Could be anytime during the summer, and as far as turn requirements I'm not limited...if it's classified as a glacier I think it would count, regardless of the length. 

post #16 of 28
Thread Starter 
Quote:
Originally Posted by Posaune View Post
 

All of the North Cascades on both sides of the border, and the Coast Range has hike-to glacial skiing, and then there's Alaska.  How long are you willing to hike?

Ideally, these would be day trips, but an overnighter isn't out of the question. If someone were visiting for a week and could only ski 2-3, which would you recommend? 

post #17 of 28
Quote:
Originally Posted by Born2Schuss View Post
 
Quote:
Originally Posted by Posaune View Post
 

All of the North Cascades on both sides of the border, and the Coast Range has hike-to glacial skiing, and then there's Alaska.  How long are you willing to hike?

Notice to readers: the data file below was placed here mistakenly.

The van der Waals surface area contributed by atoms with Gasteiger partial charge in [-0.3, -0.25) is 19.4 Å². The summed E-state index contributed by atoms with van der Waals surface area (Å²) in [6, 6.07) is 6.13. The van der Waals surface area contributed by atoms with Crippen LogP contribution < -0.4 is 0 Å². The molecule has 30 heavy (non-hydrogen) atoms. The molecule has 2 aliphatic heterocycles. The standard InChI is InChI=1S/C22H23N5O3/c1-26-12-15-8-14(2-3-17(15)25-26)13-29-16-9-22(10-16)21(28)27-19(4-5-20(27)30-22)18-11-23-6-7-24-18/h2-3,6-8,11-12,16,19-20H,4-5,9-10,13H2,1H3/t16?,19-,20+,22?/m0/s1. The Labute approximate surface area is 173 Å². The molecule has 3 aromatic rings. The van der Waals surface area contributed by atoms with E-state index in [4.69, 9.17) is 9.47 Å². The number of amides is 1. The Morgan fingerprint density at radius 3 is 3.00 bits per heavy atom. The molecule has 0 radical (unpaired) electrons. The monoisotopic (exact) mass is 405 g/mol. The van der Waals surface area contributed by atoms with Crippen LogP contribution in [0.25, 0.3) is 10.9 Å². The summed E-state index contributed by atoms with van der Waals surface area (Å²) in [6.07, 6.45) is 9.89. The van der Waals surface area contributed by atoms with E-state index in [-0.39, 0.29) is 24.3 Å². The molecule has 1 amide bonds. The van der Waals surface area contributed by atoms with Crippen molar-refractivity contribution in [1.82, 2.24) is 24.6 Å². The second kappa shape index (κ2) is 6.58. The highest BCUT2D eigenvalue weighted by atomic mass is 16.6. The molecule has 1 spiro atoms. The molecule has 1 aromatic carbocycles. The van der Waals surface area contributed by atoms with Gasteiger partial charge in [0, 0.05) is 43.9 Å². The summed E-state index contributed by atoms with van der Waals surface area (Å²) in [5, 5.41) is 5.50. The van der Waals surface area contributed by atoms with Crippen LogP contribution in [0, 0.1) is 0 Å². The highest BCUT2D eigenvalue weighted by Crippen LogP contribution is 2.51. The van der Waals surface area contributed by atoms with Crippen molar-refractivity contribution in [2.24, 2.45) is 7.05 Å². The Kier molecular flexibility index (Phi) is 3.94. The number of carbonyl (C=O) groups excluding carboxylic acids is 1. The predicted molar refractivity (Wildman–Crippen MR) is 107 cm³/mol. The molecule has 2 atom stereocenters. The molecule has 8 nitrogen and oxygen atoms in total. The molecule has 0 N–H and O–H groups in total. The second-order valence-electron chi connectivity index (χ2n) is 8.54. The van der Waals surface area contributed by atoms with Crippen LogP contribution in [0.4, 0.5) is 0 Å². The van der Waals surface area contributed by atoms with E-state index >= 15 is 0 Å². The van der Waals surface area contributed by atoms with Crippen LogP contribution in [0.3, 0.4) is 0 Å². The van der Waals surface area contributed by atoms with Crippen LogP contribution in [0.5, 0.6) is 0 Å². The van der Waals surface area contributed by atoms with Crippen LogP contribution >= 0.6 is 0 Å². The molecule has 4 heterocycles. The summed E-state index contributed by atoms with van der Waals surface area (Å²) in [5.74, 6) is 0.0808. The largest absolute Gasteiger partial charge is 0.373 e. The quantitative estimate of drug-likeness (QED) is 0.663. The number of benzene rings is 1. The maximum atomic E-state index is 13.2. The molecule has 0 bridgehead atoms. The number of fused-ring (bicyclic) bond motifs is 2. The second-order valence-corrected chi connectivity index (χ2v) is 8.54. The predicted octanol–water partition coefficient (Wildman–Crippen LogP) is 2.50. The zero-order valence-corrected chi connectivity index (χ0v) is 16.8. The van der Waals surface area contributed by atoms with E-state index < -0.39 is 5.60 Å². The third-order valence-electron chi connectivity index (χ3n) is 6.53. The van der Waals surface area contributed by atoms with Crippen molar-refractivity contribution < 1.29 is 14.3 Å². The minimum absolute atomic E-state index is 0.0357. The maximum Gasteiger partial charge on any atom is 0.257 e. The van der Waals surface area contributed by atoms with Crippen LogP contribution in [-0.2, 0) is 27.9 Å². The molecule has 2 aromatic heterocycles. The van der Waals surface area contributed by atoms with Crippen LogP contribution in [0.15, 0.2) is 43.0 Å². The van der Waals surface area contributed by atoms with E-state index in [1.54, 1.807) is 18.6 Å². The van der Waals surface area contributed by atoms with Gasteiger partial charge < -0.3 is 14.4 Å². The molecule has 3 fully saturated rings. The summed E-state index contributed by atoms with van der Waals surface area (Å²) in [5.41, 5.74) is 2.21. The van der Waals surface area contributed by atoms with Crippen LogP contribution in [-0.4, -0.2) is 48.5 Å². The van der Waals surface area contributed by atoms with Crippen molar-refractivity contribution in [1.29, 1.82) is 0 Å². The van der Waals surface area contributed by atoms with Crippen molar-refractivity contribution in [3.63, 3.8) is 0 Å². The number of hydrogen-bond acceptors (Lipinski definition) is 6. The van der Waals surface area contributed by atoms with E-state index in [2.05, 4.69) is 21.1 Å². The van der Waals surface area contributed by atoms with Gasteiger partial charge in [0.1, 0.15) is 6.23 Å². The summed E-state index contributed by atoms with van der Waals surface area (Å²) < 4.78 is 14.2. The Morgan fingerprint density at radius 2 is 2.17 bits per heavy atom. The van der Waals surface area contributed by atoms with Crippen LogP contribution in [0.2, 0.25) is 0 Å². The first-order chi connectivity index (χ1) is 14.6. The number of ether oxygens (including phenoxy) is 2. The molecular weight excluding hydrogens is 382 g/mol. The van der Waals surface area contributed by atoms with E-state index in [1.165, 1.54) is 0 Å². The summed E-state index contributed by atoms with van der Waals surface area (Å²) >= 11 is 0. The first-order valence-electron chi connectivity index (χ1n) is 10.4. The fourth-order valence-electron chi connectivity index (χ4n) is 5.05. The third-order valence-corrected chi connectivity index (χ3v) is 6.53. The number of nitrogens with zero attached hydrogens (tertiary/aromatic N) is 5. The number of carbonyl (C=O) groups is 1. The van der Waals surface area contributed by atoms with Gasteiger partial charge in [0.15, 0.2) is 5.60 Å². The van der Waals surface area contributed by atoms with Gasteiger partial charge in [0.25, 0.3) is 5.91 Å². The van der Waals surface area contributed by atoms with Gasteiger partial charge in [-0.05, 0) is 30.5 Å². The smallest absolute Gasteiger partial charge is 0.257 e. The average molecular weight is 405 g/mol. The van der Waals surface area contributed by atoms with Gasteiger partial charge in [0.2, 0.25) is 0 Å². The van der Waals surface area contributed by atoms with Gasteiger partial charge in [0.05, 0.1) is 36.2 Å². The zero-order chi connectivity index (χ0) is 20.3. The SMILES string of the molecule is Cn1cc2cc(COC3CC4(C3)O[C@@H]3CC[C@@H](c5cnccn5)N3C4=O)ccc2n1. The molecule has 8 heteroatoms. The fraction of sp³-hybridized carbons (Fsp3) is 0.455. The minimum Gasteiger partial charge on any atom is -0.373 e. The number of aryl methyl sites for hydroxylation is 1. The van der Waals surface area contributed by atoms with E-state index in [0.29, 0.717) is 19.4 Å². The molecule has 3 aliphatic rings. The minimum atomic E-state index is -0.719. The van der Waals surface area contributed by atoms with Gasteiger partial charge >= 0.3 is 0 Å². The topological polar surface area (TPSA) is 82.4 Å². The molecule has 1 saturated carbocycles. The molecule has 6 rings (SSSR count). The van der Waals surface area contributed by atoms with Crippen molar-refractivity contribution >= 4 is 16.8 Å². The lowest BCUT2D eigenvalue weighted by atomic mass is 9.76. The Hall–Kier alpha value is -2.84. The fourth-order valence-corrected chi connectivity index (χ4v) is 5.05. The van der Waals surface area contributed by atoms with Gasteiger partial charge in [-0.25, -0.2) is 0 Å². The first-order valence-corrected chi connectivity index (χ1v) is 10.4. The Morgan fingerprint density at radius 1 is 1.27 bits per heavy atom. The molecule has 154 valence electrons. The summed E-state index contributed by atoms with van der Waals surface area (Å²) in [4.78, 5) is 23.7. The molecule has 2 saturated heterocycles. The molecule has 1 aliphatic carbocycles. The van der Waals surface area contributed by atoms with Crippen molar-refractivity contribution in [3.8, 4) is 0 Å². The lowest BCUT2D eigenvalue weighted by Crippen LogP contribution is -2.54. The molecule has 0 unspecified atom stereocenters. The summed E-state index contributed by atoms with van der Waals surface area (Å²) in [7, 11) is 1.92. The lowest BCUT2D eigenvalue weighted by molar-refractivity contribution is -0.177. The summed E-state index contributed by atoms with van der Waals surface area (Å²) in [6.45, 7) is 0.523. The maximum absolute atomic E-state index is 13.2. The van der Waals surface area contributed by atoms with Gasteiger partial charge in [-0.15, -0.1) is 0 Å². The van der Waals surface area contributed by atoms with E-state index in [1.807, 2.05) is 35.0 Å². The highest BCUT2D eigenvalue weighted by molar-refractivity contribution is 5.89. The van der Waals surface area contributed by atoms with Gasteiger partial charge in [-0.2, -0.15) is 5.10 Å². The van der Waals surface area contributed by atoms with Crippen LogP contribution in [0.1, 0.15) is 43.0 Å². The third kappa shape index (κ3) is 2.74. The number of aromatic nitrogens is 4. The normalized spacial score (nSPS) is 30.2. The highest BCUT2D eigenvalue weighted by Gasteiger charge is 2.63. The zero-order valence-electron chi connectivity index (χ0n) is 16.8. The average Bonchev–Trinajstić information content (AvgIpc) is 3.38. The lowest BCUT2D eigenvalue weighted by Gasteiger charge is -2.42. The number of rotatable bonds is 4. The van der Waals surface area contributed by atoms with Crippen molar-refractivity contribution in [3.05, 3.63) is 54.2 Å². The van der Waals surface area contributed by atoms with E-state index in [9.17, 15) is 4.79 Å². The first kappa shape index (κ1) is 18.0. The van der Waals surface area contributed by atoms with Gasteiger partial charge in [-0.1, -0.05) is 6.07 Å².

Ideally, these would be day trips, but an overnighter isn't out of the question. If someone were visiting for a week and could only ski 2-3, which would you recommend? 


My expertise is not hiking up glaciers.  You just asked where they were.

post #18 of 28

I don't know if they are technically glaciers but you can ski all summer long off of Rollins Pass in Colorado. 

 

The early summer shuttle laps on Mount Evans are pretty cool, it's a 14er. 

post #19 of 28
Quote:
Originally Posted by Born2Schuss View Post

Could be anytime during the summer, and as far as turn requirements I'm not limited...if it's classified as a glacier I think it would count, regardless of the length. 

Does it have to be a glacier, or can it be a skiable patch of shrinking proportions as summer wears on?

post #20 of 28
Quote:
Originally Posted by NayBreak View Post